Sorting objects

I have a series of objects in an array. Each object corresponds to an
application and has several attributes. For instance I can call:

@application.name
@application.icon
@application.ranking

“ranking” is always an integer. So if I have an array of these objects,
say, @allApplications how do I sort using each application’s ranking
(@application.ranking)?

On 08/03/07, Jason B. [email protected] wrote:

applications.sort_by{|object| object.ranking}

Farrel L. wrote:

(@application.ranking)?

applications.sort_by{|object| object.ranking}

Another way would be to add a <=> method

class Application
def <=> other
self.ranking <=> other.ranking
end
end

-Justin

On 8 Mrz., 08:09, “Farrel L.” [email protected] wrote:

Another way would be to add a <=> method

    end    
            user           system      total          real

Sort 20.782000 0.031000 20.813000 ( 20.844000)
Sort By 6.687000 0.000000 6.687000 ( 6.687000)

Farrel- Zitierten Text ausblenden -

  • Zitierten Text anzeigen -

I don’t understand, can someone please explain this loss of speed?

On 08/03/07, Justin C. [email protected] wrote:

say, @allApplications how do I sort using each application’s ranking
self.ranking <=> other.ranking
end
end

-Justin

Using only <=> does have some speed consequences:

require ‘benchmark’
srand

class Application
attr_reader :ranking
def initialize
@ranking = rand
end
def <=>(other)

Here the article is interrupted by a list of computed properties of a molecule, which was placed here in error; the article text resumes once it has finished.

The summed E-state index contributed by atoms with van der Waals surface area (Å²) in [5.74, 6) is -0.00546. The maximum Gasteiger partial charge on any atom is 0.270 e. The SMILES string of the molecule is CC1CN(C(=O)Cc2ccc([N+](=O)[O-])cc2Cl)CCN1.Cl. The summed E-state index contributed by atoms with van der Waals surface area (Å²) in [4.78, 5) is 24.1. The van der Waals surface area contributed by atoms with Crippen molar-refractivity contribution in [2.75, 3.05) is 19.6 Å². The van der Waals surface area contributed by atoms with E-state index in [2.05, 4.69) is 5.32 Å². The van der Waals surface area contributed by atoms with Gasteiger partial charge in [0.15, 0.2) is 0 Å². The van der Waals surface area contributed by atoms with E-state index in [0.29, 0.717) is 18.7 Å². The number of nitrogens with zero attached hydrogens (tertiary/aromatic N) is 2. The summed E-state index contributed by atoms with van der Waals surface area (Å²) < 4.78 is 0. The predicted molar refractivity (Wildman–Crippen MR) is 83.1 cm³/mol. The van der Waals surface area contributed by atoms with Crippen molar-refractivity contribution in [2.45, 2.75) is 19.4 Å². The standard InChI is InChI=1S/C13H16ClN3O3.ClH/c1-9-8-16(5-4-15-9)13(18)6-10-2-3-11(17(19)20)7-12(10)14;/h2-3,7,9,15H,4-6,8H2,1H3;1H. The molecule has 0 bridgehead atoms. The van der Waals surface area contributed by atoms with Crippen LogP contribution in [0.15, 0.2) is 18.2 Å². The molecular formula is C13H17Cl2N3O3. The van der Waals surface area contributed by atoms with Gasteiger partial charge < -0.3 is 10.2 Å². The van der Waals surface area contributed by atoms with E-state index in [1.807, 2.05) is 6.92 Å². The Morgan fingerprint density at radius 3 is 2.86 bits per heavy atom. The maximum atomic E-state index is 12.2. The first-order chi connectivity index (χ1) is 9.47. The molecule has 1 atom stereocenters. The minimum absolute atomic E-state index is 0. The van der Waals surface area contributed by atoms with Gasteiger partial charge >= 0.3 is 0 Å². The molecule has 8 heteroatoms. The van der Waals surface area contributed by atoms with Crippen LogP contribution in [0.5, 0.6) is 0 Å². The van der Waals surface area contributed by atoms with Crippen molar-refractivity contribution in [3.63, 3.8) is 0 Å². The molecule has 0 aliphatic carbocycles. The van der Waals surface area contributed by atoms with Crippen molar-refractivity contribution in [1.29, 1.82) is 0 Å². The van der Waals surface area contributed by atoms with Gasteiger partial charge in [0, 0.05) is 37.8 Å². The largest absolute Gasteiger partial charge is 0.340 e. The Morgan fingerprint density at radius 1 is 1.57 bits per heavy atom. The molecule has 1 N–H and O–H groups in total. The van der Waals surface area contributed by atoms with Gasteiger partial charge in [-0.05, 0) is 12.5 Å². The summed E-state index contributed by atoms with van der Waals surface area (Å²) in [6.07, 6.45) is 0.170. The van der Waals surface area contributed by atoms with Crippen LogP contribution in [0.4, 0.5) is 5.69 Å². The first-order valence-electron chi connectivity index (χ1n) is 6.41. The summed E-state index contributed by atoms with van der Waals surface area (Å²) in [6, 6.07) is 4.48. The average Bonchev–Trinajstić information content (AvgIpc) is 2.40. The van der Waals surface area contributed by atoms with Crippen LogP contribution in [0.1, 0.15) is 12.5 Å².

@ranking <=> other.ranking
end
end

applications = Array.new(1000000){Application.new}

Benchmark.bm do |bmark|
bmark.report(“Sort”) { applications.sort }
bmark.report(“Sort By”) {applications.sort_by {|o| o.ranking}}
end

C:\Documents and Settings\flifson\Desktop>ruby sort_test.rb
user system total real
Sort 20.782000 0.031000 20.813000 ( 20.844000)
Sort By 6.687000 0.000000 6.687000 ( 6.687000)

Farrel

On Mar 8, 9:19 pm, “rretzbach” [email protected] wrote:

Another way would be to add a <=> method

    end
            user           system      total          real

Sort 20.782000 0.031000 20.813000 ( 20.844000)
Sort By 6.687000 0.000000 6.687000 ( 6.687000)

Farrel- Zitierten Text ausblenden -

  • Zitierten Text anzeigen -

I don’t understand, can someone please explain this loss of speed?

Sorting compares pairs of objects many more times than the number of
objects actually being sorted. The <=> method extracts the ranking
from the objects each time a pair is compared. The sort_by method only
extracts the ranking from each object once then compares these. The
time difference represents the overhead of the <=> method call and the
time required to retrieve instance variables for each of the pair.

rretzbach wrote:

say, @allApplications how do I sort using each application’s ranking
end
def initialize
bmark.report(“Sort”) { applications.sort }

  • Zitierten Text anzeigen -

I don’t understand, can someone please explain this loss of speed?

I’m guessing it has to do with Enumerable#sort_by doing the key caching
thing?

-Justin

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